One may query, as in the question, Which came first, the chicken or the egg?  But that is a nonsensical approach to any such issue; for, the answer is that, in the prefatory phase of cultural origination, when language and analysis did not necessitate a reflection upon the loss of either culture or knowledge, there was a symbiotic relationship where each fed into the other and enhanced in a self-reflective manner; it is only in this time of modernity, when an evaluation of the loss and destruction of culture is occurring, that such a question is even posited.

An addendum observation to be made, of course, is that information does not constitute knowledge, and thus cannot define the distinctiveness of a culture.  All cultures retain and accumulate information; some cultures have been able to preserve distinctive knowledge; the ones which rely merely upon the aggregate of the former are fast becoming extinct and subsumed by the juggernaut of the Internet, where lines of distinguishable features become lost in the widening chasm of the vacuum void; it is only the remaining enclaves that recognize the importance of the latter which will survive in this Brave New World of Huxley’s predictable outcome.

Federal employees and U.S. Postal workers, of course, understand full well the uniqueness of their own “culture”; for, the bureaucracy of service, in an industry which looks after the protection of the country, providing for administrative, regulatory and social services throughout the nation; of the receipt and delivery of letters, parcels and packages throughout the country and beyond; it is, in the end, a unique subculture within the greater society of the country.

And it retains and applies a distinctive set of knowledge, disconnected in many ways from the rest of society, and thus comprises a definitive “culture”.  But even such a subculture can lose its “cultural compass”, and this can be seen when a fellow worker, whether a Federal employee or a U.S. Postal worker, begins to suffer from a medical condition, such that the medical condition leads to the necessity of filing for Federal Disability Retirement benefits through the U.S. Office of Personnel Management.

That is when the “ugliness” of a culture uniquely identified can come to the fore, and reveal its inner nature of wickedness.  When fellow support fails to empathize; when coworkers turn on each other; when supervisors begin to harass and demean; such behavior tends to denigrate the entirety of a cultural compass which has lost its way, and preparing, formulating and filing a Federal Disability Retirement application, submitted ultimately to OPM, is a way not of preserving the cultural compass left behind, but recognizing that the direction pointed had gone awry, and corrective action necessitated a reorientation of leaving behind the twilight of past darkness, and into a dawn of greater opportunities.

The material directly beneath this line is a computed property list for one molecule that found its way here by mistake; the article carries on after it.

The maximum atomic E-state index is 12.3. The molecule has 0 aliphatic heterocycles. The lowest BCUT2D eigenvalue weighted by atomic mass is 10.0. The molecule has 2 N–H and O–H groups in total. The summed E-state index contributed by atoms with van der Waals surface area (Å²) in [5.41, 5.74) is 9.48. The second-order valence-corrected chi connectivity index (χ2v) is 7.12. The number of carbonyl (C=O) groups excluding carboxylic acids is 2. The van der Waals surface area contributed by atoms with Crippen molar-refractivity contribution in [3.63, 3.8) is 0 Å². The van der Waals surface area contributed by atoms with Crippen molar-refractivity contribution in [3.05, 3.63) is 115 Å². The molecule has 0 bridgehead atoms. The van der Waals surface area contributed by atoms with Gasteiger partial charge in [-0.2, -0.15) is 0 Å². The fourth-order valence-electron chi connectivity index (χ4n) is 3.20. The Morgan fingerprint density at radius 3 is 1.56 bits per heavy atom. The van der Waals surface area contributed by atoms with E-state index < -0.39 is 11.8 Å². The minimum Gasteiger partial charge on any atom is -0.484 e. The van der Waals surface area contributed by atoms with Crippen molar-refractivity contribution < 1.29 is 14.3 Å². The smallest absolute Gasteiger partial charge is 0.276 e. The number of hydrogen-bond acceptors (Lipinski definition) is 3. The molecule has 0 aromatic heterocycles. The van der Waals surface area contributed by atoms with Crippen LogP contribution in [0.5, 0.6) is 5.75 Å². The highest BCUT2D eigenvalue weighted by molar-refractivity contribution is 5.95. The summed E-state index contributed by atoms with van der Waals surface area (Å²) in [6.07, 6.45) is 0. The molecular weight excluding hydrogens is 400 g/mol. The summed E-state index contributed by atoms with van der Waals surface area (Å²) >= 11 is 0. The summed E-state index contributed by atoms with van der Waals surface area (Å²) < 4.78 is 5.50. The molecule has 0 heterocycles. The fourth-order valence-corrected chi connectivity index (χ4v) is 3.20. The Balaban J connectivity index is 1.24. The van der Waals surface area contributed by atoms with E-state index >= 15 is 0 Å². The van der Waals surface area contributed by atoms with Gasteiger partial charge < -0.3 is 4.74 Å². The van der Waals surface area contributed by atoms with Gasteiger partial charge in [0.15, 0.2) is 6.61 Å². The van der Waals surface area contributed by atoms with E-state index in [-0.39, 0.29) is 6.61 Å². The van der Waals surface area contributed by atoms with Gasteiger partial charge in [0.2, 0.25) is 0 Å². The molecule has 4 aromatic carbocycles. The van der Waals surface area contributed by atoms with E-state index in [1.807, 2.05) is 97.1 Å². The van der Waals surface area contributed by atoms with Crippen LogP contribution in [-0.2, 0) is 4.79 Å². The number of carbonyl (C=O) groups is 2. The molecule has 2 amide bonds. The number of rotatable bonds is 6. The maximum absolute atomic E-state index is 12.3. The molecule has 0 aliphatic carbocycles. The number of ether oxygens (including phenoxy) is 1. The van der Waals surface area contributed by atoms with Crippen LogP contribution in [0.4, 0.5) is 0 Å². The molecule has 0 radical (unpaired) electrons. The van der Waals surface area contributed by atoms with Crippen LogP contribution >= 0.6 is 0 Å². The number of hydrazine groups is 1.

Robert R. McGill, Esquire


OPM Disability Retirement: Of the politics of human discontent

Long ago, it was figured out; by men and women smarter than the general population, the ingredients of democracy and seizing of power became fixed in a formula of compromise; in politics, discontent is the source of unrest, and change is the power switch that turns the electorate around.

Rousseau over-romanticized that mythological “State of Nature“, but accurately recognized the human tendency towards the need to accumulate the leisurely graces of societal accouterments.  “Keeping up with the Joneses” was a nice, pithy way of putting it; the sardonic undertone has outlived its meaning, and today, economic survival has overwhelmed most of us.  The fact that the greater gods in back rooms of whispered consciences have recognized the need for portraying the hope of stability in exchange for demagoguery and cultish following, has even the power players wishing for a time of yesterday before a week hence.

Ultimately, human discontent has to do with the spectrum of a chasm between expectation and reality; when that pose of separation divides too far, an abandonment of common sense, historical lessons, and an approach of rational foresight becomes the blaring trumpet of the vaunted white knight.

For Federal employees and U.S. Postal workers who suffer from a medical condition, such that the medical condition no longer allows for continuation in the Federal or Postal position because it intersects with the ability and capacity to perform one or more of the essential elements of one’s Federal or Postal positional duties, the interceding reality of the politics of discontent come to the fore.

Left in the quandary of false choices, the chasm between “what the law says” and how the power structure at the Federal Agency or the U.S. Postal Service reacts to the news of the medical condition, is tantamount to the poverty of expectations in the face of reality.  The Federal bureaucracy can pay lip service to the touted declarations of fairness, efficiency and good government, but people will always be people — a tautology which everyone knows the meaning of, especially if you are a Federal or Postal employee.

Fortunately, the law also allows for the benefit of filing for Federal Disability Retirement benefits through the U.S. Office of Personnel Management, whether the Federal employee or U.S. Postal worker is under FERS, CSRS or CSRS Offset.  And of the politics of human discontent?  Leave that for the next generation of brave souls who may enter into the realm of Rousseau’s elevated sense of the Social Contract as the foundation of society’s misgivings; but just remember that the French Revolution resulted in the beheadings of many, and a change for none.


Robert R. McGill, Esquire